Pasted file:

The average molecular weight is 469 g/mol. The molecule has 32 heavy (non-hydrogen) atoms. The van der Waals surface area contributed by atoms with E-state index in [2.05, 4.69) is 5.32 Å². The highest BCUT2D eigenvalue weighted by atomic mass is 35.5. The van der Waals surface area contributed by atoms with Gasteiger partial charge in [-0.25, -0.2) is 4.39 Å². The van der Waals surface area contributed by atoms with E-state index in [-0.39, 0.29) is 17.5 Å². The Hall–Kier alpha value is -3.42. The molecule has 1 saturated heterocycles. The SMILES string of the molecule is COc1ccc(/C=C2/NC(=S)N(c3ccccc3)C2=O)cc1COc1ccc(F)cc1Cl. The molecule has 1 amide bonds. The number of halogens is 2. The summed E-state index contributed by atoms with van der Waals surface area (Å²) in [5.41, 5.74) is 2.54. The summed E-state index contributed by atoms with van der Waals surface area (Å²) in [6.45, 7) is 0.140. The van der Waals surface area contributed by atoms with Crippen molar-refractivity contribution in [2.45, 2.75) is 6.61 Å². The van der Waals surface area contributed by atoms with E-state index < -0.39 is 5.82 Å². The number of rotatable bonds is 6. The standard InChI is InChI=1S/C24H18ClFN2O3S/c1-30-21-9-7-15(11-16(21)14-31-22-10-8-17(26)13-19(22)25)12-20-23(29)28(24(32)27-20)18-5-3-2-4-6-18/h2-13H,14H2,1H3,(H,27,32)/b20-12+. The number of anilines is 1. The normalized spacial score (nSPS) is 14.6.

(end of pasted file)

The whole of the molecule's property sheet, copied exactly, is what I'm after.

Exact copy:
The average molecular weight is 469 g/mol. The molecule has 32 heavy (non-hydrogen) atoms. The van der Waals surface area contributed by atoms with E-state index in [2.05, 4.69) is 5.32 Å². The highest BCUT2D eigenvalue weighted by atomic mass is 35.5. The van der Waals surface area contributed by atoms with Gasteiger partial charge in [-0.25, -0.2) is 4.39 Å². The van der Waals surface area contributed by atoms with E-state index in [-0.39, 0.29) is 17.5 Å². The Hall–Kier alpha value is -3.42. The molecule has 1 saturated heterocycles. The SMILES string of the molecule is COc1ccc(/C=C2/NC(=S)N(c3ccccc3)C2=O)cc1COc1ccc(F)cc1Cl. The molecule has 1 amide bonds. The number of halogens is 2. The summed E-state index contributed by atoms with van der Waals surface area (Å²) in [5.41, 5.74) is 2.54. The summed E-state index contributed by atoms with van der Waals surface area (Å²) in [6.45, 7) is 0.140. The van der Waals surface area contributed by atoms with Crippen molar-refractivity contribution in [2.45, 2.75) is 6.61 Å². The van der Waals surface area contributed by atoms with E-state index < -0.39 is 5.82 Å². The number of rotatable bonds is 6. The standard InChI is InChI=1S/C24H18ClFN2O3S/c1-30-21-9-7-15(11-16(21)14-31-22-10-8-17(26)13-19(22)25)12-20-23(29)28(24(32)27-20)18-5-3-2-4-6-18/h2-13H,14H2,1H3,(H,27,32)/b20-12+. The number of anilines is 1. The normalized spacial score (nSPS) is 14.6.